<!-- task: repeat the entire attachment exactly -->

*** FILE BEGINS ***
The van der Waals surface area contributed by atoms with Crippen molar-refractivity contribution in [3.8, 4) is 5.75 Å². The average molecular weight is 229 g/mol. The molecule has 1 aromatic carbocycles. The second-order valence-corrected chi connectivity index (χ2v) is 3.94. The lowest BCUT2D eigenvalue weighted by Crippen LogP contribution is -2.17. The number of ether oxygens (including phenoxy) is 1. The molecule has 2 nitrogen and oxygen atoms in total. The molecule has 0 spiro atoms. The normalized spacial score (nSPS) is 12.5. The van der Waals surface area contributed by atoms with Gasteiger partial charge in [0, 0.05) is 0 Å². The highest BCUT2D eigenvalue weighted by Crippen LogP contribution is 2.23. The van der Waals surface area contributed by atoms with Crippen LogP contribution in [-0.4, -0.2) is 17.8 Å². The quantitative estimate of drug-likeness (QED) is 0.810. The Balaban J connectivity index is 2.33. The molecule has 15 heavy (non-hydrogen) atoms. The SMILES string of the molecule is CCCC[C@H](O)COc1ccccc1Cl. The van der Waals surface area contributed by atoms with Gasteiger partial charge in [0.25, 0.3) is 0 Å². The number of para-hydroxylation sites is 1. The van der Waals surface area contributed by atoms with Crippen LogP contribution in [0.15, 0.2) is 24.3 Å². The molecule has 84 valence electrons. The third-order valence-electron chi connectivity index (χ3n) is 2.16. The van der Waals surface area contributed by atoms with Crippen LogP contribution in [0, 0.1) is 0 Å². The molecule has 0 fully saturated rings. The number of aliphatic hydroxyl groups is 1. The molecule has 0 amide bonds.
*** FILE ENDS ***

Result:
The van der Waals surface area contributed by atoms with Crippen molar-refractivity contribution in [3.8, 4) is 5.75 Å². The average molecular weight is 229 g/mol. The molecule has 1 aromatic carbocycles. The second-order valence-corrected chi connectivity index (χ2v) is 3.94. The lowest BCUT2D eigenvalue weighted by Crippen LogP contribution is -2.17. The number of ether oxygens (including phenoxy) is 1. The molecule has 2 nitrogen and oxygen atoms in total. The molecule has 0 spiro atoms. The normalized spacial score (nSPS) is 12.5. The van der Waals surface area contributed by atoms with Gasteiger partial charge in [0, 0.05) is 0 Å². The highest BCUT2D eigenvalue weighted by Crippen LogP contribution is 2.23. The van der Waals surface area contributed by atoms with Crippen LogP contribution in [-0.4, -0.2) is 17.8 Å². The quantitative estimate of drug-likeness (QED) is 0.810. The Balaban J connectivity index is 2.33. The molecule has 15 heavy (non-hydrogen) atoms. The SMILES string of the molecule is CCCC[C@H](O)COc1ccccc1Cl. The van der Waals surface area contributed by atoms with Gasteiger partial charge in [0.25, 0.3) is 0 Å². The number of para-hydroxylation sites is 1. The van der Waals surface area contributed by atoms with Crippen LogP contribution in [0.15, 0.2) is 24.3 Å². The molecule has 84 valence electrons. The third-order valence-electron chi connectivity index (χ3n) is 2.16. The van der Waals surface area contributed by atoms with Crippen LogP contribution in [0, 0.1) is 0 Å². The molecule has 0 fully saturated rings. The number of aliphatic hydroxyl groups is 1. The molecule has 0 amide bonds.